A: On page 8, EPA writes: “We intend to propose that the BBD volume for both 2014 and 2015 be maintained at 1.28 bill gal,” but notes “there is reason to think that some BBD volumes above 1.28 bill gall are possible in 2014 (- biodiesel could each 1.7 bill gall in 2013).”
Q. What is a reasonable forecast for available production capacity for biodiesel and renewable diesel in 2014 and 2015?
A. Through August, a total of 1.604 billions D4 RINs (representing a combination of biodiesel and biobased diesel) have been generated, representing 1.053 billion gallons of actual production. The industry is on a run-rate to produce a total of 1.57 billion gallons and 2.41 billion RINs for 2013.
Q: What about future capacity? Will even more come online?
A: New capacity is expected to be available in future years. For example, the Diamond Green Diesel renewable diesel plant just came online earlier this year, and will be able to produce its full capacity of 137 million gallons in 2014 and 2015. Not to mention biodiesel capacity that is relatively easy to add. REG estimates that there are “several hundred million gallons” of unused capacity in the biodiesel industry that could be brought online.
Q. Given that industry is on track to produce 2.41 billion RINs this year, is adding production capacity and could add more — what was the advanced biofuel RIN target for 2013?
A. 2.75 billion RINs. What was not produced with biomass-based diesel was supplemented with Brazilian sugarcane ethanol.
Q. Sugarcane ethanol? Does it play a role in EPA’s thinking — because of the ethanol blend wall?
A. Ah, grasshopper, you have hit upon it. As the EPA writes on page 25, “if BBD increases and the advanced standard remains unchanged, there is less need for sugarcane ethanol.”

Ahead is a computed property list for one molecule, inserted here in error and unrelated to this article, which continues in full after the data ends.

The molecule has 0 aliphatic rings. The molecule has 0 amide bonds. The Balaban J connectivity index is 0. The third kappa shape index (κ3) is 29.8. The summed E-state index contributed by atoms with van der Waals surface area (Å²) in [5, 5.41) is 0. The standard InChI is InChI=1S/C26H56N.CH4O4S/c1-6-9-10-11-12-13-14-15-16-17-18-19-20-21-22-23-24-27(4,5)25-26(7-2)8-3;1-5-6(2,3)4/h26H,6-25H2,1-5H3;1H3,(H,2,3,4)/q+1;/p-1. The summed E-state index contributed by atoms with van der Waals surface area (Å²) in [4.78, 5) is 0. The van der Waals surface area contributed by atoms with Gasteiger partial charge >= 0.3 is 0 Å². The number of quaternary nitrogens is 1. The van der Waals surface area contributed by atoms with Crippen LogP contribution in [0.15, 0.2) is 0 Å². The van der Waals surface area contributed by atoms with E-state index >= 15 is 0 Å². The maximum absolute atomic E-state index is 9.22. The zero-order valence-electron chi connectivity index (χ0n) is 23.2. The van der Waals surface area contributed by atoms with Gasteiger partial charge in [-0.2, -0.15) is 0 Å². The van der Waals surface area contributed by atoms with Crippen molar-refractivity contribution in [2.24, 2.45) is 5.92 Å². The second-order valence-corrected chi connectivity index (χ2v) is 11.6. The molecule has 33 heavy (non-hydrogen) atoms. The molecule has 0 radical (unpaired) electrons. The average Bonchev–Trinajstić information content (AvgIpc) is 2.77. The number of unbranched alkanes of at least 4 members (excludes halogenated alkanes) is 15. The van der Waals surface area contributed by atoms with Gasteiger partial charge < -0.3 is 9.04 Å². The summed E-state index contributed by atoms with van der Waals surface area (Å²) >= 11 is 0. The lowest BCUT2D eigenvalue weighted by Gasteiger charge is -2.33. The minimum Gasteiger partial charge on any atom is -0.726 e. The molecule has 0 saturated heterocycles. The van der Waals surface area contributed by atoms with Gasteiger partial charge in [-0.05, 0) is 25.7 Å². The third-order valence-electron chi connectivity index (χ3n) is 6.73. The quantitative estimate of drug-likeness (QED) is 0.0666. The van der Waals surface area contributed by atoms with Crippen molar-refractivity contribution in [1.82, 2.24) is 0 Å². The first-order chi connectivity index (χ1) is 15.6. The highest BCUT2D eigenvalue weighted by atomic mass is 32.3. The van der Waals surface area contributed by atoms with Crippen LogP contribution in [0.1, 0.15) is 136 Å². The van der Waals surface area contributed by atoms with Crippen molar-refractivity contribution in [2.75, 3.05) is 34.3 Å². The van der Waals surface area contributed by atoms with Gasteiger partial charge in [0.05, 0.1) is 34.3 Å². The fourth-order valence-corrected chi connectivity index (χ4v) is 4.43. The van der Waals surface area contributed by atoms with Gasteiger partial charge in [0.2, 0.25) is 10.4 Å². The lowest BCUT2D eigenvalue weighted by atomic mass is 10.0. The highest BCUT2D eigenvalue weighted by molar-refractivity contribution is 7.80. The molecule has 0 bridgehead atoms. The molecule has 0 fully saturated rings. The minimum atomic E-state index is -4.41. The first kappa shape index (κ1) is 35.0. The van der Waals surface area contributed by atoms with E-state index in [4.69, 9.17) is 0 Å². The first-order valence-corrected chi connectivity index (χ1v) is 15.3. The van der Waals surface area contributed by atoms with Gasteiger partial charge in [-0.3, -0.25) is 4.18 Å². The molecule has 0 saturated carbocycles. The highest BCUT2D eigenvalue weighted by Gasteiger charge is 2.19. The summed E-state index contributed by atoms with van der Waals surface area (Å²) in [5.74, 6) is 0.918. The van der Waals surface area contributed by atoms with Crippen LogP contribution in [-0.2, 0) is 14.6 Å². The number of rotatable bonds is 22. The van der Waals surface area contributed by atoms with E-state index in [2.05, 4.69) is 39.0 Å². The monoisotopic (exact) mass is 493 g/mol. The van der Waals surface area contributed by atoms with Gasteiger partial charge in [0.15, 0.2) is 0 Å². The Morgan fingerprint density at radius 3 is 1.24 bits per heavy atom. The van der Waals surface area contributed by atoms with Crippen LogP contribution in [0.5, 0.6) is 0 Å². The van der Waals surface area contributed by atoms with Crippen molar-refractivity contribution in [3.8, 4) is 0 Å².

An industry observer writes: “one, they are trying to partially satisfy the oil industry on the blend wall ( which is a mistake since the RFS was designed to overcome the blend wall not perpetuate it) and two, they are trying to keep Brazilian ethanol out ( probably at behest of RFA) but they have screwed the whole program up in doing so.”
Q. Is that why the EPA is proposing statutory ranges for every fuel, excepting biomass-based diesel? Even though biomass-based diesel has the widest range in EPA’s production forecast?
Q. Is that why EPA is slashing the most popular biofuel when there is no controversy over it?
A. Probably. But toss in there the possibility that someone at EPA has simply goofed up the numbers, forgetting that biomass-based diesel targets are expressed in gallons, and every other target expressed in RINs (ethanol equivalent gallons).
In setting a target of 1.28 billion gallons, it might sound like there is a lot of room for excess production between 1.28 billion gallons and 2.17 billion in the proposed advanced biofuel target — but when you translate 1.28 billion gallons into 1.92-2.10 billion RINs, you see there’s almost nothing there.
Also, toss in the possibility that EPA is concerned about biodiesel production volumes if the $1.00 per gallon blenders’ tax credit is not extended. Should tax credits expire, the means to incentivize obligated blenders to buy additional biodiesel gallons is through rising RIN prices — raising the possibility of unhappy obligated blenders. Though how EPA became a driver of refiner happiness – as opposed to cleaner air – well, it is Washington, isn’t it?
Q. What would be a reasonable biomass-based diesel standard for 2014 and 2015?
A. 1.7 billion gallons for 2014 and 1.8 billion gallons for 2015, minimally. The industry is already close to that rate.
Q. How would that translate to the 2014 advanced biofuel pool?
A. Something like 2.60 billion RINs.
Q. What would that result in, compared to the 2.17 billion RINs EPA is proposing? More jobs?
Q. More energy independence?
Q. Cleaner air?
Q. Reduced CO2 emissions?
Q. What does EPA stand for again?
A. Environmental Protection Agency.
Q. Is diesel demand growing in the US?
Q. Is there a blend wall issue?
Q. Does anyone in a position to know think those numbers can’t be achieved?
Q. So why doesn’t the EPA simply get on with it?
A. Good question. We hope they will.